captain also ordered the passengers first to run aft, in the hope, by

removing the pressure from the vessel's stem, to make her float: this

failing to produce the desired effect, he then ordered them to run

forward. All the exertions of the captain, the crew and passengers

united were unavailing. The ill-fated vessel stuck still faster in the

sands, and all gave themselves up for lost. The terror of the

passengers became excessive. Several of them urged the captain to

hoist lights, and make other signals of distress; but he positively

refused to do so, assuring the passengers that there was no danger,

and telling them several times, that the packet was afloat, and doing

well, and on her way; when the passengers knew perfectly well that she

was sticking fast in the sand, and her cabins rapidly filling with

water. Doubtless the unfortunate man was perfectly aware of the

imminence of the danger; but we may charitably suppose, that he held

such language for the purpose of preventing alarm which might be

fatal. The alarm bell was now rung with so much violence that the

clapper broke, and some of the passengers continued to strike it for

some time with a stone. The bell was heard, it is said, at Beaumaris,

but, as there was no light hoisted on the mast of the steamer, (a

fatal neglect!) those who heard the signal were, of course, ignorant

whence it proceeded. The weather, at this awful moment, was

boisterous, but perfectly clear. The moon, though slightly overcast,

threw considerable light on the surrounding objects.--But a strong

breeze blew from the north-west, the tide began to set in with great

strength, and a heavy sea beat over the bank on which the steam packet

was now firmly and immovably fixed.



We cannot describe the scene which followed. Certain death seemed now

to present itself to all on board, and the most affecting scenes were

exhibited. The females, in particular, uttered the most piercing

shrieks; some locked themselves in each others arms, while others,

losing all self-command, tore off their caps and bonnets, in the

wildness of despair. A Liverpool pilot, who happened to be in the

packet, now raised his voice and exclaimed, "It is all over--we are

all lost!" At these words there was a universal despairing shriek. The

women and children collected in a knot together, and kept embracing

each other, keeping up, all the time, the most dismal lamentations.

When tired with crying they lay against each other, with their heads

reclined, like inanimate bodies. The steward of the vessel and his

wife, who was on board, lashed themselves to the mast, determined to

spend their last moments in each other's arms. Several husbands and

wives also met their fate locked in each other's arms; whilst parents

clung to their beloved children,--several mothers it is said, having

perished with their dear little ones firmly clasped in their arms. A

party of the passengers, about fifteen or twenty, lowered the boat and

crowded into it. It was impossible for any open boat to live in such a

sea, even though not overloaded, and she immediately swamped and went

to the bottom, with all who had made this last hopeless effort for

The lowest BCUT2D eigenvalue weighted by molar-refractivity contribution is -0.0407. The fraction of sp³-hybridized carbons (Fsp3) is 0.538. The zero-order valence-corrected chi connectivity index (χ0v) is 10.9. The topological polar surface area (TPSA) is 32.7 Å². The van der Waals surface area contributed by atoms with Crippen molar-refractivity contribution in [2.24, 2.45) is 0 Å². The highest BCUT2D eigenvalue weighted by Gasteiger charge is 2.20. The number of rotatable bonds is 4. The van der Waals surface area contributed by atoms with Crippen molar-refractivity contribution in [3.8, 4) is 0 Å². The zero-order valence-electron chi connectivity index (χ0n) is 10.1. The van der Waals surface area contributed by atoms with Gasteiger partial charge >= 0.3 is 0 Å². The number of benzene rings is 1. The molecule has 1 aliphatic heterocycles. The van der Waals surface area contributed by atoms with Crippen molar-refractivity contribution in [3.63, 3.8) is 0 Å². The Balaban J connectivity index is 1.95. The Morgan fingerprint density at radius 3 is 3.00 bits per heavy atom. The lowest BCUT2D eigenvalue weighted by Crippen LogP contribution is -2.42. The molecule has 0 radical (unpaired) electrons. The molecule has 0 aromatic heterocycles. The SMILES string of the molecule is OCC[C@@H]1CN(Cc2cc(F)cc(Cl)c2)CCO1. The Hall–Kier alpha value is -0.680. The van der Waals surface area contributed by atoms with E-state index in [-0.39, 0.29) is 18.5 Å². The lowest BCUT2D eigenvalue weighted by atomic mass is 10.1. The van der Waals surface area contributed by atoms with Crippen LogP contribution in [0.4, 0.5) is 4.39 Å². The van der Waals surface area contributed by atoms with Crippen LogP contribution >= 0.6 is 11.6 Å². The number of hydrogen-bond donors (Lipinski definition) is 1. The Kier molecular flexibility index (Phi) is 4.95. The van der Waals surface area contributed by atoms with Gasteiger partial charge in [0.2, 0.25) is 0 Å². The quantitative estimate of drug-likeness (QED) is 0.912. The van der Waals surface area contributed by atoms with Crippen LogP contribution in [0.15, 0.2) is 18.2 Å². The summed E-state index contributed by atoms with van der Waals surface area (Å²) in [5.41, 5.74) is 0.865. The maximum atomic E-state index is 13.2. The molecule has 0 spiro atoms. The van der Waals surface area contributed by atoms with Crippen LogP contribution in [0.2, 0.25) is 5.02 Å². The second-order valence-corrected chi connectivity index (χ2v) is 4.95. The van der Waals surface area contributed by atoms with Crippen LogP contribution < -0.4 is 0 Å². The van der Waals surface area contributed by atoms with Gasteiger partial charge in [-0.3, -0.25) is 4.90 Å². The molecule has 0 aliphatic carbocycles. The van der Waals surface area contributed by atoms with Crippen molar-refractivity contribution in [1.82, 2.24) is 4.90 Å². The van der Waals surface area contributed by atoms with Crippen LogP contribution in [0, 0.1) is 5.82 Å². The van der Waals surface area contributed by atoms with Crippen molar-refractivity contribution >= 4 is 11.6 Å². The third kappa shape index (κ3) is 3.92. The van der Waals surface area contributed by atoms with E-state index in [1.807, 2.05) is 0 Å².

self-preservation.



For some time the vessel, though now irrecoverably lost, continued to

resist the action of the waves, and the despairing souls on board

still struggled with their doom. But hope had forever fled; the packet

was beaten and tossed about by the tumultuous waters with a violence

which threatened to dash her into fragments at every shock, and the

sea now made a continual breach over her. The decks were repeatedly

swept by the boiling ocean, and each billow snatched its victims to a

watery grave. The unfortunate captain and his mate were among the

first that perished. About thirty or forty passengers were standing

upon the poop clinging to each other in hopeless agony, and

occasionally uttering the most piteous ejaculations. Whilst trembling

thus upon the brink of destruction, and expecting every moment to

share the fate which had already overtaken so many of their companions

in misery, the poop was discovered to give way; another wave rolled on

with impetuous fury, and the hinder part of the luckless vessel, with

all who sought safety in its frail support, was burst away from its

shattered counterpart, and about forty wretched beings hurried through

the foaming flood into an eternal world.



"Then rose from sea to sky the wild farewell,

Then shrieked the timid, and stood still the brave."



Those who retained any degree of sensibility endeavored to catch at

whatever was floating within their reach, with the vain hope of

prolonging their lives though it was certain that life could only

lengthen their sufferings. Many grasped with frantic despair, at the

slightest object they could find, but were either too weak to retain

their hold, or were forced to relinquish their grasp by the raging of

the surge. The rudder was seized by eight of the sinking creatures at

the same time, and some of them, were ultimately preserved. The number

of those who clung to the portion of the wreck which remained upon the

bank gradually grew thinner and thinner, as they sunk under their

fatigues, or were hurled into the deep by the remorseless waves. At

length, about an hour and a half from the time when she struck, the

remnant of the Rothsay Castle disappeared from the bosom of the ocean,

and the remainder of her passengers and crew were precipitated into

the foaming abyss.